1. Build the account strategy with an eye to gaining approval for strategic initiatives.
  2. Ensure that the resources allocated by those who manage local profit centers are in sync with the aims defined by the KAMs to succeed in their strategic initiatives.
  3. Select, coordinate and manage (functional or otherwise) the account team.
  4. Coordinate the selection, configuration and operation of business software, data and indicators to gauge performance and predict growth scenarios.
  5. Guarantee customer ownership or responsibility, i.e. the day-to-day management of customer relationships and satisfaction. These are the processes for internal escalation, interaction with other departments in the company, specific types of customer interaction, interaction with customer service centers (e.g. priority service for Gold, Silver and Bronze customers) including in local targeting in country operations or business units, communications with quality departments, etc.
  6. Ensure your senior management participates actively. This is a task that requires the KAMs to give the managers the tools, information and motivation needed to make a real contribution to strategic accounts whenever they can. These include the Executive Summary on customer strategy, the Sponsorship Plan detailing which customers are sponsored by which members of your board of directors, and the Customer Executive Brief with your sales arguments for the key account’s top management.

Each of these steps corresponds with different processes, which each have Key Performance Indicators that measure performance, speed of ramp-up, or the maturity of the KAM program and account team. These indicators have to be factual and help demonstrate the performance of the program and each account.


It is only at this stage, when the goals are clear and the processes are defined, that you can finally turn to casting the program.  In every program, the Key Account Manager has a multi-faceted role. Your goal is clear: find the person who is an exact match for the program you have set up.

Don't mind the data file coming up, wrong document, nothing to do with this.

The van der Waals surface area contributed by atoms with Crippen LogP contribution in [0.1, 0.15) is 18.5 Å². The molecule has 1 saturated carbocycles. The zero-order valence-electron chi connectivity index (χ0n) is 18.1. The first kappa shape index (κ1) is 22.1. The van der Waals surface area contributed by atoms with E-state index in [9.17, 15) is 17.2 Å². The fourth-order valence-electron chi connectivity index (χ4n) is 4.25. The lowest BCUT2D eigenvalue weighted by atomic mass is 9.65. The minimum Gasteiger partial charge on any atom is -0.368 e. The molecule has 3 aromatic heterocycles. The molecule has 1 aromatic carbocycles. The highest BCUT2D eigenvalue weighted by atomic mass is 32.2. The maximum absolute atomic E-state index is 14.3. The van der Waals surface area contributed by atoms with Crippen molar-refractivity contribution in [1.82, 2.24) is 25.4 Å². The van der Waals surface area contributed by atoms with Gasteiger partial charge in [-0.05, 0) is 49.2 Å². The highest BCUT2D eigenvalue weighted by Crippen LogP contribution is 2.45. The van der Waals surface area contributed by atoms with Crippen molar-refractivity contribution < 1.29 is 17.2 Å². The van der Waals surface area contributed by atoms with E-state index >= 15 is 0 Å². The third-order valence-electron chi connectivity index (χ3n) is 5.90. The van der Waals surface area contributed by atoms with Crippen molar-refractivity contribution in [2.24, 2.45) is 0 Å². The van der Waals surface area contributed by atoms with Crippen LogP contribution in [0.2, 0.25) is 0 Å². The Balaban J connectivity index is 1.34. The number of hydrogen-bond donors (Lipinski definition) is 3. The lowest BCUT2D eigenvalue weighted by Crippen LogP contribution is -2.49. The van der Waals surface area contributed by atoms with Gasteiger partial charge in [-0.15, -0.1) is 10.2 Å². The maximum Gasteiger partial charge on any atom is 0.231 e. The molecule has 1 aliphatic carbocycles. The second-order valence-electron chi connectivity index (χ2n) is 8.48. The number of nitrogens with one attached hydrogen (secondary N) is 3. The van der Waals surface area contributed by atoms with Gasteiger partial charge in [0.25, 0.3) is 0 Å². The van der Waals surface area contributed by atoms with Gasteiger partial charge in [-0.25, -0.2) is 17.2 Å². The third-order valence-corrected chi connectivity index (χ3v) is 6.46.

Do you need someone who can hunt down opportunities, foster customer relationships, or serve as a project director? It’s a question that doesn’t have any easy answers. You simply have to look at your objectives and gauge the levels needed for each of the fundamental characteristics of a KAM, who has to have the full package: leader, motivator, seller, planner, visionary and influencer.

Each of these intrinsic qualities needs to be complemented with the right set of technical skills. It will be your job to evaluate the skills of the current staff so that you know the type and scope of adjustments required in terms of internal transfers, training and new hires. Then you’ll be in the home stretch! After gaining management’s support, a portfolio of key accounts, methods, processes and tools, after setting up a well-honed team of KAMs, your program will be ready for launch. But your work doesn’t end there! Setting up a Key Account Management program is an undertaking often met with questions or even fears.

Customer-centric organizations are not that common in a world still dominated by technology- and location-based organizational methods. You will have to work on an ongoing basis to explain, convince, communicate and especially listen in your relations with all your colleagues, decision-makers and employees to take a continuous improvement approach, which is indispensable to the program’s success.